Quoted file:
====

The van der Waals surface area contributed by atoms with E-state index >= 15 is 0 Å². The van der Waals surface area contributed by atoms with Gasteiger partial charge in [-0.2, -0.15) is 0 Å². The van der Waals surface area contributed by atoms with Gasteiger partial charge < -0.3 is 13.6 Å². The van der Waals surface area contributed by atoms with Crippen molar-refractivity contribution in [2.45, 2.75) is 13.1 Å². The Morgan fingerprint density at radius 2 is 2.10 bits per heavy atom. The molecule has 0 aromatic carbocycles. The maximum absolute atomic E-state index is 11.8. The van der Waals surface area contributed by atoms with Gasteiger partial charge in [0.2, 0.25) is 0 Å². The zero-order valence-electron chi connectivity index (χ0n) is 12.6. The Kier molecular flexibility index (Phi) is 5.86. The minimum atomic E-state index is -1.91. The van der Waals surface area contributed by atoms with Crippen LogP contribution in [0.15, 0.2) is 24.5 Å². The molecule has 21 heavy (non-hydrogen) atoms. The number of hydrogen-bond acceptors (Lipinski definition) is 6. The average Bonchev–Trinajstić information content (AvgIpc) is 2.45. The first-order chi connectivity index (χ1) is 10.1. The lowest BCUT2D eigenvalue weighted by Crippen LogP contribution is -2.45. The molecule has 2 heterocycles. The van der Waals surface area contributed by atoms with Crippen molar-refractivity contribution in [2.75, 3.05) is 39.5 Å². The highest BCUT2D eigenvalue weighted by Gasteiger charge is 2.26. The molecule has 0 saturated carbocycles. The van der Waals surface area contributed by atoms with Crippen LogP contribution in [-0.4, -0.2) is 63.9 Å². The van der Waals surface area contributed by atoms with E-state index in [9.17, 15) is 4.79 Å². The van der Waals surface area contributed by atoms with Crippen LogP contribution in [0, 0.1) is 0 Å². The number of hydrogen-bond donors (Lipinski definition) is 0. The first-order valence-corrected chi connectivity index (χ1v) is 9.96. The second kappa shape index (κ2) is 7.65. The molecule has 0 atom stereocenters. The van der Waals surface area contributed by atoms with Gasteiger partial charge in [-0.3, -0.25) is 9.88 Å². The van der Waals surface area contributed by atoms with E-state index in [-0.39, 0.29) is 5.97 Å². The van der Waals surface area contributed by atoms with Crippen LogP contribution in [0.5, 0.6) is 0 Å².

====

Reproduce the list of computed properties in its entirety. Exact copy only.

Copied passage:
The van der Waals surface area contributed by atoms with E-state index >= 15 is 0 Å². The van der Waals surface area contributed by atoms with Gasteiger partial charge in [-0.2, -0.15) is 0 Å². The van der Waals surface area contributed by atoms with Gasteiger partial charge < -0.3 is 13.6 Å². The van der Waals surface area contributed by atoms with Crippen molar-refractivity contribution in [2.45, 2.75) is 13.1 Å². The Morgan fingerprint density at radius 2 is 2.10 bits per heavy atom. The molecule has 0 aromatic carbocycles. The maximum absolute atomic E-state index is 11.8. The van der Waals surface area contributed by atoms with Gasteiger partial charge in [0.2, 0.25) is 0 Å². The zero-order valence-electron chi connectivity index (χ0n) is 12.6. The Kier molecular flexibility index (Phi) is 5.86. The minimum atomic E-state index is -1.91. The van der Waals surface area contributed by atoms with Crippen LogP contribution in [0.15, 0.2) is 24.5 Å². The molecule has 21 heavy (non-hydrogen) atoms. The number of hydrogen-bond acceptors (Lipinski definition) is 6. The average Bonchev–Trinajstić information content (AvgIpc) is 2.45. The first-order chi connectivity index (χ1) is 10.1. The lowest BCUT2D eigenvalue weighted by Crippen LogP contribution is -2.45. The molecule has 2 heterocycles. The van der Waals surface area contributed by atoms with Crippen molar-refractivity contribution in [2.75, 3.05) is 39.5 Å². The highest BCUT2D eigenvalue weighted by Gasteiger charge is 2.26. The molecule has 0 saturated carbocycles. The van der Waals surface area contributed by atoms with Crippen LogP contribution in [-0.4, -0.2) is 63.9 Å². The van der Waals surface area contributed by atoms with E-state index in [9.17, 15) is 4.79 Å². The van der Waals surface area contributed by atoms with Crippen LogP contribution in [0, 0.1) is 0 Å². The number of hydrogen-bond donors (Lipinski definition) is 0. The first-order valence-corrected chi connectivity index (χ1v) is 9.96. The second kappa shape index (κ2) is 7.65. The molecule has 0 atom stereocenters. The van der Waals surface area contributed by atoms with Gasteiger partial charge in [-0.3, -0.25) is 9.88 Å². The van der Waals surface area contributed by atoms with E-state index in [-0.39, 0.29) is 5.97 Å². The van der Waals surface area contributed by atoms with Crippen LogP contribution in [0.5, 0.6) is 0 Å².